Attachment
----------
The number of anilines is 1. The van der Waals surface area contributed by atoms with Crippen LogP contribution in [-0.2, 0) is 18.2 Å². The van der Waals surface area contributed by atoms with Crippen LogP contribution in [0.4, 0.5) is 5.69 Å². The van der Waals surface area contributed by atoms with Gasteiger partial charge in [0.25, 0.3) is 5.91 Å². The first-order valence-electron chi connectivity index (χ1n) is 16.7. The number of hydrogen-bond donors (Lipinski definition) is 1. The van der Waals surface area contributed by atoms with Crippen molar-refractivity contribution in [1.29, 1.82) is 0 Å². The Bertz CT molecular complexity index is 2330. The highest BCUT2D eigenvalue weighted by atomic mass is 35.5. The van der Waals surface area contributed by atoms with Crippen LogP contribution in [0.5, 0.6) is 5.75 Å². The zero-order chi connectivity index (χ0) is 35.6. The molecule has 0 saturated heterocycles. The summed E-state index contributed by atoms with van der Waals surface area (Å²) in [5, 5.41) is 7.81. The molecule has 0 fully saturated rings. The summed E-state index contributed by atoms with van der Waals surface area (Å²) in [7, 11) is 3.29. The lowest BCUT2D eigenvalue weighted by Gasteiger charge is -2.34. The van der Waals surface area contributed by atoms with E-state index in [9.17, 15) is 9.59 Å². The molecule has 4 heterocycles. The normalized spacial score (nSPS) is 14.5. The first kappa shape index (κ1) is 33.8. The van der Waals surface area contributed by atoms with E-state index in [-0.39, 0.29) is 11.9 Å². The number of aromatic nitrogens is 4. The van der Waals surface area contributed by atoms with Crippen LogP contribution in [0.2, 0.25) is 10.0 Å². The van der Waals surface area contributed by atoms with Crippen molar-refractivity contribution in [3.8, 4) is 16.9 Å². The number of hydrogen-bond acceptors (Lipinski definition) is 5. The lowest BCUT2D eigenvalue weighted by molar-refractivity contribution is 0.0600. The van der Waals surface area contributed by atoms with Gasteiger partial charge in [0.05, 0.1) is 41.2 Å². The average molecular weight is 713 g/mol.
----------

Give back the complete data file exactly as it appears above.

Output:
The number of anilines is 1. The van der Waals surface area contributed by atoms with Crippen LogP contribution in [-0.2, 0) is 18.2 Å². The van der Waals surface area contributed by atoms with Crippen LogP contribution in [0.4, 0.5) is 5.69 Å². The van der Waals surface area contributed by atoms with Gasteiger partial charge in [0.25, 0.3) is 5.91 Å². The first-order valence-electron chi connectivity index (χ1n) is 16.7. The number of hydrogen-bond donors (Lipinski definition) is 1. The van der Waals surface area contributed by atoms with Crippen molar-refractivity contribution in [1.29, 1.82) is 0 Å². The Bertz CT molecular complexity index is 2330. The highest BCUT2D eigenvalue weighted by atomic mass is 35.5. The van der Waals surface area contributed by atoms with Crippen LogP contribution in [0.5, 0.6) is 5.75 Å². The zero-order chi connectivity index (χ0) is 35.6. The molecule has 0 saturated heterocycles. The summed E-state index contributed by atoms with van der Waals surface area (Å²) in [5, 5.41) is 7.81. The molecule has 0 fully saturated rings. The summed E-state index contributed by atoms with van der Waals surface area (Å²) in [7, 11) is 3.29. The lowest BCUT2D eigenvalue weighted by Gasteiger charge is -2.34. The van der Waals surface area contributed by atoms with E-state index in [9.17, 15) is 9.59 Å². The molecule has 4 heterocycles. The normalized spacial score (nSPS) is 14.5. The first kappa shape index (κ1) is 33.8. The van der Waals surface area contributed by atoms with E-state index in [-0.39, 0.29) is 11.9 Å². The number of aromatic nitrogens is 4. The van der Waals surface area contributed by atoms with Crippen LogP contribution in [0.2, 0.25) is 10.0 Å². The van der Waals surface area contributed by atoms with Crippen molar-refractivity contribution in [3.8, 4) is 16.9 Å². The number of hydrogen-bond acceptors (Lipinski definition) is 5. The lowest BCUT2D eigenvalue weighted by molar-refractivity contribution is 0.0600. The van der Waals surface area contributed by atoms with Gasteiger partial charge in [0.05, 0.1) is 41.2 Å². The average molecular weight is 713 g/mol.